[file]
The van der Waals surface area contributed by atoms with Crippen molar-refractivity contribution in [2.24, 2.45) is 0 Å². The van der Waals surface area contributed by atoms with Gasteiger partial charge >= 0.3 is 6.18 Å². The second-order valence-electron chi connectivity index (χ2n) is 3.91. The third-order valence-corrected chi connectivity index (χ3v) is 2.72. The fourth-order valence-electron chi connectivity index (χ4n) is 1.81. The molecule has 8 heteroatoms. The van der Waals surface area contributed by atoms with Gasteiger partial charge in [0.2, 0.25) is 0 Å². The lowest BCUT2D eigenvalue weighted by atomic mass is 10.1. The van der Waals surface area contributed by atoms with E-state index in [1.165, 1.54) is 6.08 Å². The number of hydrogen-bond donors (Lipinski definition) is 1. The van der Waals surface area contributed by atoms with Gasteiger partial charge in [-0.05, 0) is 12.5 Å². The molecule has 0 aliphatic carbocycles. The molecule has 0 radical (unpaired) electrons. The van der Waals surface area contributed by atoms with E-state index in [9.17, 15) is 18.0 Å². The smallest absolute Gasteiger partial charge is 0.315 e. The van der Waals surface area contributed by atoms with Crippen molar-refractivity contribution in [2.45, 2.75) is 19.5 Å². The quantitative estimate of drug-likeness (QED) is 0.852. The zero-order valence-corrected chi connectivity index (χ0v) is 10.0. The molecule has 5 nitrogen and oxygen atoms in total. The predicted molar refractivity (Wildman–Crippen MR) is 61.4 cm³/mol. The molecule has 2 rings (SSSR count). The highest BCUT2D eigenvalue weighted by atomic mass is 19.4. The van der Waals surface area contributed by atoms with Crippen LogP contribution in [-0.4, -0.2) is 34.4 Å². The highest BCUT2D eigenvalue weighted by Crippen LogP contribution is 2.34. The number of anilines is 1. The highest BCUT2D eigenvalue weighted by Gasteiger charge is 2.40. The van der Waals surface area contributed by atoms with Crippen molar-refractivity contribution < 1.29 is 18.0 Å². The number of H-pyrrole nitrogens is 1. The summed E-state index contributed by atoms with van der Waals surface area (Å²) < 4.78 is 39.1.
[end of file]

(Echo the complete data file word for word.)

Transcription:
The van der Waals surface area contributed by atoms with Crippen molar-refractivity contribution in [2.24, 2.45) is 0 Å². The van der Waals surface area contributed by atoms with Gasteiger partial charge >= 0.3 is 6.18 Å². The second-order valence-electron chi connectivity index (χ2n) is 3.91. The third-order valence-corrected chi connectivity index (χ3v) is 2.72. The fourth-order valence-electron chi connectivity index (χ4n) is 1.81. The molecule has 8 heteroatoms. The van der Waals surface area contributed by atoms with Gasteiger partial charge in [0.2, 0.25) is 0 Å². The lowest BCUT2D eigenvalue weighted by atomic mass is 10.1. The van der Waals surface area contributed by atoms with E-state index in [1.165, 1.54) is 6.08 Å². The number of hydrogen-bond donors (Lipinski definition) is 1. The van der Waals surface area contributed by atoms with Gasteiger partial charge in [-0.05, 0) is 12.5 Å². The molecule has 0 aliphatic carbocycles. The molecule has 0 radical (unpaired) electrons. The van der Waals surface area contributed by atoms with E-state index in [9.17, 15) is 18.0 Å². The smallest absolute Gasteiger partial charge is 0.315 e. The van der Waals surface area contributed by atoms with Crippen molar-refractivity contribution in [2.45, 2.75) is 19.5 Å². The quantitative estimate of drug-likeness (QED) is 0.852. The zero-order valence-corrected chi connectivity index (χ0v) is 10.0. The molecule has 5 nitrogen and oxygen atoms in total. The predicted molar refractivity (Wildman–Crippen MR) is 61.4 cm³/mol. The molecule has 2 rings (SSSR count). The highest BCUT2D eigenvalue weighted by atomic mass is 19.4. The van der Waals surface area contributed by atoms with Crippen LogP contribution in [-0.4, -0.2) is 34.4 Å². The highest BCUT2D eigenvalue weighted by Crippen LogP contribution is 2.34. The number of anilines is 1. The highest BCUT2D eigenvalue weighted by Gasteiger charge is 2.40. The van der Waals surface area contributed by atoms with Crippen molar-refractivity contribution < 1.29 is 18.0 Å². The number of H-pyrrole nitrogens is 1. The summed E-state index contributed by atoms with van der Waals surface area (Å²) < 4.78 is 39.1.